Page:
Cellular signaling and homeostasis clearly rely on complex networks in which various input signals produce distinct outputs. This reliance is especially apparent in pathways responsible for normal growth and cell differentiation and the development of multicellular organisms. Similarly, bacterial cultures change in response to environmental stimuli that are relayed to intracellular signaling reactions that allow adaptation to and survival in various habitats. The signal transduction systems that determine cellular function and behavior are finely tuned circuitries composed of signaling proteins with equally sophisticated regulation. Using a multidisciplinary approach, we investigate these common, biomedically important, and intricate systems in two main research areas: bacterial biofilm formation and membrane trafficking in eukaryotes.
Most signaling proteins contain multiple domains and evolutionarily conserved modules. Previous studies, including those of my group, have revealed that protein domains do not work as separate entities but have evolved interdependently, developing unique features such as allostery and feedback mechanisms for regulation. The notion that protein domains are organized not as beads on a string but in a cooperative fashion is a primary foundation of our research, as coordinated functioning within complex regulatory proteins underlies some of the most fundamental physiological processes, whereas improper regulation accounts for a variety of diseases and pathologies. Our understanding of multi-domain proteins is still in its infancy, and detailed analyses of more of these proteins are needed to elucidate the key architectural and mechanistic principles of signaling reactions and networks.
We are examining these concepts in the bacterial signal transduction mechanisms that control biofilm formation, a process that contributes to infectious disease and pathogenesis. Central to the biofilm pathway is a bacterially unique second messenger, c-di-GMP, and enzymes for its biosynthesis and degradation (Figure 1). Although c-di-GMP was discovered in the late 1980s, its widespread impact on bacterial lifestyle and signaling has only recently been appreciated. My group was among the first to study systematically the structures and regulation of c-di-GMP signaling networks, revealing both conserved and protein-specific molecular mechanisms. These studies require a multidisciplinary approach combining structural data with the enzymatic parameters and cellular functions of these proteins. Highlights of our recent work include discoveries such as a novel c-di-GMP-dependent transcription factor that inversely regulates bacterial matrix production and motility and a conserved transmembrane signaling system that senses intracellular c-di-GMP levels to control extracellular processes. We expect our current and future studies to provide blueprints for interrupting biofilm formation, a predominant obstacle in the treatment of bacterial infections.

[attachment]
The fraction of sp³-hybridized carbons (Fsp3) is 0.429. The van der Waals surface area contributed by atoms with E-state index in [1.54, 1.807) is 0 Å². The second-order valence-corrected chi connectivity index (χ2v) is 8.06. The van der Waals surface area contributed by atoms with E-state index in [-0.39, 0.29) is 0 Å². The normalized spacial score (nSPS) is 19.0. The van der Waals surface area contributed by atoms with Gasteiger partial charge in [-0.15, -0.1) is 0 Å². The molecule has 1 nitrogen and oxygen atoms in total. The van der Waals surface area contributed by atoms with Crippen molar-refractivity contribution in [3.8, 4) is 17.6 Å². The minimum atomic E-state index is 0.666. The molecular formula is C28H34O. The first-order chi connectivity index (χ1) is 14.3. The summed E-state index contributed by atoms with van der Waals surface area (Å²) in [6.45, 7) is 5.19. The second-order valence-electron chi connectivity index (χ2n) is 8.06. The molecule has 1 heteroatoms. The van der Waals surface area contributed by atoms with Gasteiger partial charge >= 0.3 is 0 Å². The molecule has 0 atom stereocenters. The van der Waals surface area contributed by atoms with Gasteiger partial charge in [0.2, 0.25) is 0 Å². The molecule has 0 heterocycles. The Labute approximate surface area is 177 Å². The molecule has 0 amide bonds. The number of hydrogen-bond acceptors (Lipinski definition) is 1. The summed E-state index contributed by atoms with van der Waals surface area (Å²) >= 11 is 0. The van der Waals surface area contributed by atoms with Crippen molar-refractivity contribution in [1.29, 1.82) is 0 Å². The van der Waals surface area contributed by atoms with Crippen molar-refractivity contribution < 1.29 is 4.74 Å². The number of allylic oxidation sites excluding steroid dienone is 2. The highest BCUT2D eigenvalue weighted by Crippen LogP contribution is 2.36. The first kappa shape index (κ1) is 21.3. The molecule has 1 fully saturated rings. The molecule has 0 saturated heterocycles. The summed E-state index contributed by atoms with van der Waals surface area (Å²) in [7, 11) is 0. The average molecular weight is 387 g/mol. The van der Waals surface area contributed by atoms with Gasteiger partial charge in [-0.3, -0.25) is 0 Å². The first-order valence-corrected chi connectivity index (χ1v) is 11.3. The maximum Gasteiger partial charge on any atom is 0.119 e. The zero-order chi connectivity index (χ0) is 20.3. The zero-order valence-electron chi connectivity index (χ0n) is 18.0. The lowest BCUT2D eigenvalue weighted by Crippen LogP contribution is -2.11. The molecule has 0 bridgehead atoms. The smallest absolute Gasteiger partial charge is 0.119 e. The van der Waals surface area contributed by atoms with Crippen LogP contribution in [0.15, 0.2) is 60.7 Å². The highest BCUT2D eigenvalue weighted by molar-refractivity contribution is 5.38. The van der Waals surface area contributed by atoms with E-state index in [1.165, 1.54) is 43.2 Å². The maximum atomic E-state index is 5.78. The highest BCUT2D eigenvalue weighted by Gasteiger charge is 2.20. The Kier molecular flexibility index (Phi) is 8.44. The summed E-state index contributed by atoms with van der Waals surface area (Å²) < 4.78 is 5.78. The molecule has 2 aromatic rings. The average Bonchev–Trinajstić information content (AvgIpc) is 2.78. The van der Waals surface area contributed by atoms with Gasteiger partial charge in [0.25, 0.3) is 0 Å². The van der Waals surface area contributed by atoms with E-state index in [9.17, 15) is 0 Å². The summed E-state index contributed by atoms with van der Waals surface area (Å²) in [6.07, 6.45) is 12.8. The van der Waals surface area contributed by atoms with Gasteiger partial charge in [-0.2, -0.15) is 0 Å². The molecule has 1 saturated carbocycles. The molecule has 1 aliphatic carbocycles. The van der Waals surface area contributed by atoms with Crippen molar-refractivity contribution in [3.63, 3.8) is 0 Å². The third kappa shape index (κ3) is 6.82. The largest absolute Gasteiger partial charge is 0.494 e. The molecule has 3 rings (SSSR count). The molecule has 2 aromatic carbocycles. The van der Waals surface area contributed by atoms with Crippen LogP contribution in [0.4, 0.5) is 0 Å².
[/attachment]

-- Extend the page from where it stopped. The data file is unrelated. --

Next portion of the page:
We are also investigating the molecular mechanisms and regulation of membrane fission and fusion in eukaryotes. In particular, we study peripheral membrane proteins that belong to the BAR domain superfamily and transmembrane proteins of the dynamin superfamily of GTPases that are central to the formation of the tubular endoplasmic reticulum (ER) network. We are elucidating the mechanisms driving topology changes within biological membranes that underlie many of the most fundamental cellular events. Aberrant membrane structure and dynamics in these processes can have severe biological and biomedical consequences, particularly in neurological and neurodegenerative diseases.
Common approaches in both projects include the structural characterization of proteins using X-ray crystallography and small-angle X-ray scattering (SAXS), in addition to several other biochemical and biophysical approaches. We use structural biology as a tool to generate new hypotheses. Functional in vitro and cellular assays complement these studies and validate conclusions drawn from molecular models.